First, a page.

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If You’re Saving for Retirement, This Matters To You:

Filed in Retirement, Secretary Perez By on February 24, 2015

What’s the difference between a doctor, a lawyer, and a financial adviser? It may sound like a bad joke, but it’s a dead serious question.

When you go to a doctor or a lawyer, you expect that the advice you get is in your best interest. That’s because lawyers and doctors have an obligation to look out for what’s best for you.

Right now, the same simply doesn’t hold true when it comes to saving for your retirement.

Trusted retirement advisers who provide critical financial advice every day are not always obligated to look out for your best interests. They can steer you toward high-cost, low-return investments instead of recommending quality ones, because it means back-door payments for them. Meanwhile, you’re stuck with hidden fees and lower returns that could cost you tens of thousands of dollars over your lifetime.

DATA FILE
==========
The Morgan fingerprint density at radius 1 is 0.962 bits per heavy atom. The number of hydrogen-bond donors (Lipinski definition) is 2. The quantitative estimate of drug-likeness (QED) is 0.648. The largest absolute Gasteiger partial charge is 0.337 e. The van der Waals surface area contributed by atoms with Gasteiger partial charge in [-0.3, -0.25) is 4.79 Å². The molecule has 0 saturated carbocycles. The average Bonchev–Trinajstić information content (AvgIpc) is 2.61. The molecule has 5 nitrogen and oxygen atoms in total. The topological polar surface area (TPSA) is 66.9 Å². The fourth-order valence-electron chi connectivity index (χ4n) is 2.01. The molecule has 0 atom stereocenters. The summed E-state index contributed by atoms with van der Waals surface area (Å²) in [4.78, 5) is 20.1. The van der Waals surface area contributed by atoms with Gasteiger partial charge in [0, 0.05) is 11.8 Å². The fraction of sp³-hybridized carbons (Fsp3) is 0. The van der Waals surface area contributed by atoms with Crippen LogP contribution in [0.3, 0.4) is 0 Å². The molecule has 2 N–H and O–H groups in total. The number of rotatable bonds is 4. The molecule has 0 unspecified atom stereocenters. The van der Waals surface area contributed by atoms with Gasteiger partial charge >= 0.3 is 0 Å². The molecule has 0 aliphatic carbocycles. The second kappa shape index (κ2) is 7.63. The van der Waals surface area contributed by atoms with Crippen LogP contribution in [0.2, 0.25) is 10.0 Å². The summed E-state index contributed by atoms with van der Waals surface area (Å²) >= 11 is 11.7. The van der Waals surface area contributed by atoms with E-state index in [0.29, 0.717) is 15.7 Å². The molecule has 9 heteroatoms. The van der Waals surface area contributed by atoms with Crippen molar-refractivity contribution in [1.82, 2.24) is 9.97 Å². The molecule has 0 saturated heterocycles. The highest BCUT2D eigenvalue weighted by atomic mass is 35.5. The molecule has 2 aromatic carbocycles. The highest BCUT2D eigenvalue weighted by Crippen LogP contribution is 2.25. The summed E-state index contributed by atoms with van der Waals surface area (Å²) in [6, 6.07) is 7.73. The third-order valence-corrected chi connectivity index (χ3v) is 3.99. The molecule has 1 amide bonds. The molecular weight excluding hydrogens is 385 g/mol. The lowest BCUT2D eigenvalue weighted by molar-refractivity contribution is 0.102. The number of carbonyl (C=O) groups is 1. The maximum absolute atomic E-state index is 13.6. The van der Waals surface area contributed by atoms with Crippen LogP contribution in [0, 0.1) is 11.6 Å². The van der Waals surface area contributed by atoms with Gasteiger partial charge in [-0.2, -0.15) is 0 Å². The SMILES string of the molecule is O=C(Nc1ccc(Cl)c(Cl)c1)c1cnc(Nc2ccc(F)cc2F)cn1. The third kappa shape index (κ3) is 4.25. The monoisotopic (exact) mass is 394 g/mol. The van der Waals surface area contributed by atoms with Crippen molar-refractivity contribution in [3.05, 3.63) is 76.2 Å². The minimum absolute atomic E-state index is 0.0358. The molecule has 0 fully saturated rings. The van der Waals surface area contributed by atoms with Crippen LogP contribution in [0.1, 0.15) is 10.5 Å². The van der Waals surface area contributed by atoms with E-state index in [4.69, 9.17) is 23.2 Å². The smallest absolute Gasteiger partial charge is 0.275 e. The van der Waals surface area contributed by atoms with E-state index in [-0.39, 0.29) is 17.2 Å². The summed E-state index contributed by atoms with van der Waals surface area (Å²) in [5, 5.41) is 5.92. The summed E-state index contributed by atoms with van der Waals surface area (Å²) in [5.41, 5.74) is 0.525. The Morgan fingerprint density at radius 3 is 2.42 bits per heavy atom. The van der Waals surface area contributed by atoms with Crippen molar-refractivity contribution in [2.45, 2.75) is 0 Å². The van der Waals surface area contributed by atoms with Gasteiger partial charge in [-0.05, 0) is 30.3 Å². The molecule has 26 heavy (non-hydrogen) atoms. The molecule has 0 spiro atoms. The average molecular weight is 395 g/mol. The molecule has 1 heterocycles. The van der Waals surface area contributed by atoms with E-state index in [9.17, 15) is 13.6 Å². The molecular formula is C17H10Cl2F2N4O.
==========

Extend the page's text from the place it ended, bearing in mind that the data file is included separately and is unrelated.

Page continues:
Watch this video to get a quick breakdown of the problem: 

That’s simply not fair, and we are working to change it. Under the President’s direction, the Labor Department will publish a proposed rule in the coming weeks that will require retirement advisers to put the best interests of their client above their own financial interests.

Many advisers already do. They are hardworking men and women who got into this work to help families achieve their dreams. But outdated rules and fine print make it hard for these advisers to compete — and for middle-class families to know who they can trust.

What the department is doing is based on a simple premise: when you’ve worked hard to build up a retirement nest egg, you’ve earned the right to sound advice. You deserve to know that your adviser is working for you. More than that, you deserve to know that they have a clear legal and ethical obligation to look out for what’s best for you. That’s just common sense and basic fairness. After a lifetime of hard work, every American — no matter what their income level — deserves a shot to retire with dignity.

Once the rule is published, we’ll accept public comments and hold a public hearing to discuss the proposal. That means you — and any member of the public — can share your insights and be a part of the conversation.

Get the facts and learn more at dol.gov/ProtectYourSavings.

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